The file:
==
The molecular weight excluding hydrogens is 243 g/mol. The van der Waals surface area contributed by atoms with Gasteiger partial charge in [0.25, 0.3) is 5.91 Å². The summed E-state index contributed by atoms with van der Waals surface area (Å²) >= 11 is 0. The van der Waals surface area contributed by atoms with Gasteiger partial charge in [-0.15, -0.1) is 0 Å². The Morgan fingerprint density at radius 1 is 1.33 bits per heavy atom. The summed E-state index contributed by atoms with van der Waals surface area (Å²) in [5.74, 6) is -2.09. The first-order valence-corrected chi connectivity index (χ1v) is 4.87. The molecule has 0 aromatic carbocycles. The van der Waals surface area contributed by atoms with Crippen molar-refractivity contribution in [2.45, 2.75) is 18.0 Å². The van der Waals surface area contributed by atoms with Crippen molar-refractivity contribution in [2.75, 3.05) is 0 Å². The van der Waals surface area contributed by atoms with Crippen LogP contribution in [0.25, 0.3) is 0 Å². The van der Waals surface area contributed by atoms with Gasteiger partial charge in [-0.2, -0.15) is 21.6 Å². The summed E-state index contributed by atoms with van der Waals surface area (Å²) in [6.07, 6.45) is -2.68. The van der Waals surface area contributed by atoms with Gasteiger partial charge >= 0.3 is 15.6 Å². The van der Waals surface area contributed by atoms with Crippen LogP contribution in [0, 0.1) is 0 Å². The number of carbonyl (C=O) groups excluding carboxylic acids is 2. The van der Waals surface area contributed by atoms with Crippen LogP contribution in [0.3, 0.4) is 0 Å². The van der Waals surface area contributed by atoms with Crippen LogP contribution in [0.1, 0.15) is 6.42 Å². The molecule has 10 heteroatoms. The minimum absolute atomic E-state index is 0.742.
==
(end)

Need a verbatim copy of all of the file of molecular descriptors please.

The molecular weight excluding hydrogens is 243 g/mol. The van der Waals surface area contributed by atoms with Gasteiger partial charge in [0.25, 0.3) is 5.91 Å². The summed E-state index contributed by atoms with van der Waals surface area (Å²) >= 11 is 0. The van der Waals surface area contributed by atoms with Gasteiger partial charge in [-0.15, -0.1) is 0 Å². The Morgan fingerprint density at radius 1 is 1.33 bits per heavy atom. The summed E-state index contributed by atoms with van der Waals surface area (Å²) in [5.74, 6) is -2.09. The first-order valence-corrected chi connectivity index (χ1v) is 4.87. The molecule has 0 aromatic carbocycles. The van der Waals surface area contributed by atoms with Crippen molar-refractivity contribution in [2.45, 2.75) is 18.0 Å². The van der Waals surface area contributed by atoms with Crippen molar-refractivity contribution in [2.75, 3.05) is 0 Å². The van der Waals surface area contributed by atoms with Crippen LogP contribution in [0.25, 0.3) is 0 Å². The van der Waals surface area contributed by atoms with Gasteiger partial charge in [-0.2, -0.15) is 21.6 Å². The summed E-state index contributed by atoms with van der Waals surface area (Å²) in [6.07, 6.45) is -2.68. The van der Waals surface area contributed by atoms with Gasteiger partial charge >= 0.3 is 15.6 Å². The van der Waals surface area contributed by atoms with Crippen LogP contribution in [0, 0.1) is 0 Å². The number of carbonyl (C=O) groups excluding carboxylic acids is 2. The van der Waals surface area contributed by atoms with Crippen LogP contribution in [0.3, 0.4) is 0 Å². The van der Waals surface area contributed by atoms with Crippen LogP contribution in [0.1, 0.15) is 6.42 Å². The molecule has 10 heteroatoms. The minimum absolute atomic E-state index is 0.742.